What makes a marine carburetor marine?

Discussion in 'DIY Marinizing' started by tuantom, Dec 5, 2005.

  1. tuantom
    Joined: Jan 2005
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    tuantom Senior Member

    Other than the float overflow tubes turned into the barrels, what is different about a marine carb?
    I have an Autolite 4100 from a '66 Ford 352 I'd like use in an upgrade from a 2bbl to a 4bbl on my Ford 351 engine. This carb has four copper overflow tubes that stick straight up. If I could sweat extensions turned down onto the existing tubes (no, it hasn't had gas in it for many years), would that marinize the carb? Or is there more to it? The Autolite seems to be a good choice due to it's solid cast body - fewer gaskets to leak - and it's reputation for reliable performance.
    On a side note - The engine, that I'm now exchanging for a marine block, was a bone stock 351W out of a '74 Galaxy. My Dad used all the external marine parts (water pump, starter, alternator, flame arrestor...) off the Interceptor 289 he was replacing. The carb and intake, however were stock Ford. It performed well for almost 30 years, however it grew pretty tired in the last couple. It'll be nice to have fresh power.
    Also- has anyone used Rapido Marine for repowering? I think I'm going to buy a block from him this spring.
    Thanks,
    Tom
     
  2. gonzo
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    gonzo Senior Member

    The other things to look( I'm not recalling that model exactly) is the choke linkage to the fast idle. In auto carbs it is often open, which would negate the flame arrestor. Also some chokes have an air passage and it must be fitted with a screen.
     
  3. tuantom
    Joined: Jan 2005
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    tuantom Senior Member

    The choke linkage on this carb does come up inside the flame arrestor; however the linkage has a tight fitting washer held up against the carb housing with a spring clip. Not sure if this would suffice. It sounds as if the basic design difference is based on preventing any flame at all from escaping in case the carb coughs.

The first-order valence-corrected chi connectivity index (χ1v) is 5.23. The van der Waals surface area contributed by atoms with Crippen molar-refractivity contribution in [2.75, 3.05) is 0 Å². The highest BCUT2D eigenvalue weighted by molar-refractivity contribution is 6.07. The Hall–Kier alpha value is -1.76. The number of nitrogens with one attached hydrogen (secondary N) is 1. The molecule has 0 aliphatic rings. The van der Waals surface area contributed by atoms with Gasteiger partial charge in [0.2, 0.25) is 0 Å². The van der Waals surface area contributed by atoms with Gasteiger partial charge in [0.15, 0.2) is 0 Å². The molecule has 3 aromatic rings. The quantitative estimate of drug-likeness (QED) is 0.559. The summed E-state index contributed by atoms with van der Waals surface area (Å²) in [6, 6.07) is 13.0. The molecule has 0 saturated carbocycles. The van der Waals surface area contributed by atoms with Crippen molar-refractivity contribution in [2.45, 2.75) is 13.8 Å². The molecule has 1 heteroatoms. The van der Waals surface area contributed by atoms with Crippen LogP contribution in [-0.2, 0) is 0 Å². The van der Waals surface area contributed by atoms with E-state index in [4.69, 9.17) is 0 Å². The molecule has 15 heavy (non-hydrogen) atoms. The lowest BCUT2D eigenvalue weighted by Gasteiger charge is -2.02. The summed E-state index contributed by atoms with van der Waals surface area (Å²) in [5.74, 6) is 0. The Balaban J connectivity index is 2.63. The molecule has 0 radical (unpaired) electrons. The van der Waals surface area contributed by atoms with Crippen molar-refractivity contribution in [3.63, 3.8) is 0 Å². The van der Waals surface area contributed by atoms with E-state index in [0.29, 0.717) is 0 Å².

Would there be any tuning differences such as float level? I once heard the floats were different to prevent gas from spilling under extreme angles. Maybe thats just the J-shaped overflow tubes, though.
    Thanks,
    Tom
     
  4. gonzo
    Joined: Aug 2002
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    gonzo Senior Member

    The washer with the spring clip is fine. There are different float levels depending on the application. Marine engines usually work at higher angles than an automotive. I suppose you can try it as it is. If it leans out, raise the float.
     
  5. cyclops
    Joined: Feb 2005
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    cyclops Senior Member

    I have driven cars up and down STEEP mountain roads for miles and never had problems. Boats always run flat compared to a car. Set the float up and drop to specs. and you will have NO problems.
     
  6. woodboat
    Joined: Nov 2003
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    woodboat Senior Member

    In my experience the car carburator runs way too rich. Granted I usually use quadrajunk. The power valve on them pops open and stays thaty way on a cruise as there is little vacuum cruising at 3000 RPM. I always put the lightest power valve spring and often a leaner secondary rod. Again I am not familiar with the process on the autolite byt suspect the same type of mod is necessary.
     

  7. tuantom
    Joined: Jan 2005
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    tuantom Senior Member

    Thanks for the replies. I'm going to keep it to the original specs and go from there. I've been told Holley power valves work in these carbs, so I should have a wide variety to choose from if it does run rich.
    - Tom
     
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